Regular practice of Surya Namaskar stretches the muscles and helps burn calories. By trimming the fat layer it provides a toned body and helpful in achieving an ideal weight.

6. Balances doshas

By incorporating proper breathing pattern into the postures in Surya Namaskar helps in regulating Vata, Kapha, ad Pitta. This is so because all the five elements are balanced. Finding a balance among the doshas prevents all the ailments and strengthens the reproductive, digestive, circulatory, and respiratory systems.

7. Psychological benefits

Surya Namaskar provides soothing effects to the nervous system. It brings in fresh supply of oxygen and blood to the brain. This brings in mental clarity, relieves stress, anxiety, and depression.

8. Delays aging

By improving the body internally on physical and mental level, all its benefits are also reflected on external appearance. It rejuvenates the skin, alleviates or delays wrinkles and other signs of aging.


Surya Namaskar is a full package of health benefits, improving the overall health of body, mind, and soul. There is no other such yogic exercise which is easier, convenient for all age groups, and benefitting all the major systems of the body.

Start incorporating Surya Namaskar in to your exercising routine to uplift your overall health and reap all the possible benefits.

Surya Namaskar FAQs

  1. What is the best time to perform Surya Namaskar?

    Surya Namaskar is intended to greet the Sun, hence recommended best time for this practice is during sunrise. However, if it’s not possible to manage morning hours then it could be performed in the evening.

  2. Are the Surya Namaskar poses suitable for all the body types?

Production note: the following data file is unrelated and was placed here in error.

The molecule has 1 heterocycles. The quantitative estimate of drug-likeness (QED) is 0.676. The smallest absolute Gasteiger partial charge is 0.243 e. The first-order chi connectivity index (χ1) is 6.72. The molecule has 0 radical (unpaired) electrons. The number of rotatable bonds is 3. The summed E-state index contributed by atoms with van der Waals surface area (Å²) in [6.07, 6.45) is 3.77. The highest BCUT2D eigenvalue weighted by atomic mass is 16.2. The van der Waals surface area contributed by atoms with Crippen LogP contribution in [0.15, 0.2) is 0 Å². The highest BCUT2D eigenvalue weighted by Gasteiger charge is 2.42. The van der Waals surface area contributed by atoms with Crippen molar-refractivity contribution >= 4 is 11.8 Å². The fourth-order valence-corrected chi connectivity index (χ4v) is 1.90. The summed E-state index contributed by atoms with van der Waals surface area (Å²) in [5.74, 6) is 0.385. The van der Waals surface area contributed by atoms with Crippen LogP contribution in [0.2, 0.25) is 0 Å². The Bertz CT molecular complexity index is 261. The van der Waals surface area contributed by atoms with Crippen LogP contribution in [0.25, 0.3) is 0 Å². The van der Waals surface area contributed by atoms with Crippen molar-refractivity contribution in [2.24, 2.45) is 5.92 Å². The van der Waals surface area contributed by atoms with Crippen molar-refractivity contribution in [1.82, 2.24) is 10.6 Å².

Yes, it is suitable for all the body types as long as you are not having any medical issues. The pose and entire practice can be customized as per the convenience. There are modifications and variations available for the kids, pregnant women, senior citizens, and several ailments.

  3. Can Surya Namaskar be practiced without chanting the mantras?

    It is okay to practice Surya Namaskar without chanting the mantras. Beginners might practice it without chanting for 4 weeks continuously and once changes in energy levels is observed, you can easily fuse the chanting into the practice to gain the spiritual benefits.

  4. Can women practice Surya Namaskar during menstruation?

    There is no strict restriction about practicing Surya Namaskar during menstruation. However, if any uneasiness or pain is felt during the practice, it must be skipped for a few days. Also, you can reduce the number of rounds during primary day of the period and increase it gradually with passing days.

  5. How many rounds of Surya Namaskar can be practiced in a day?

    12 rounds of Surya Namaskar are considered an ideal practice. However, beginners can begin with 2-4 rounds. It can be increased up to 108 rounds maximum if seems convenient.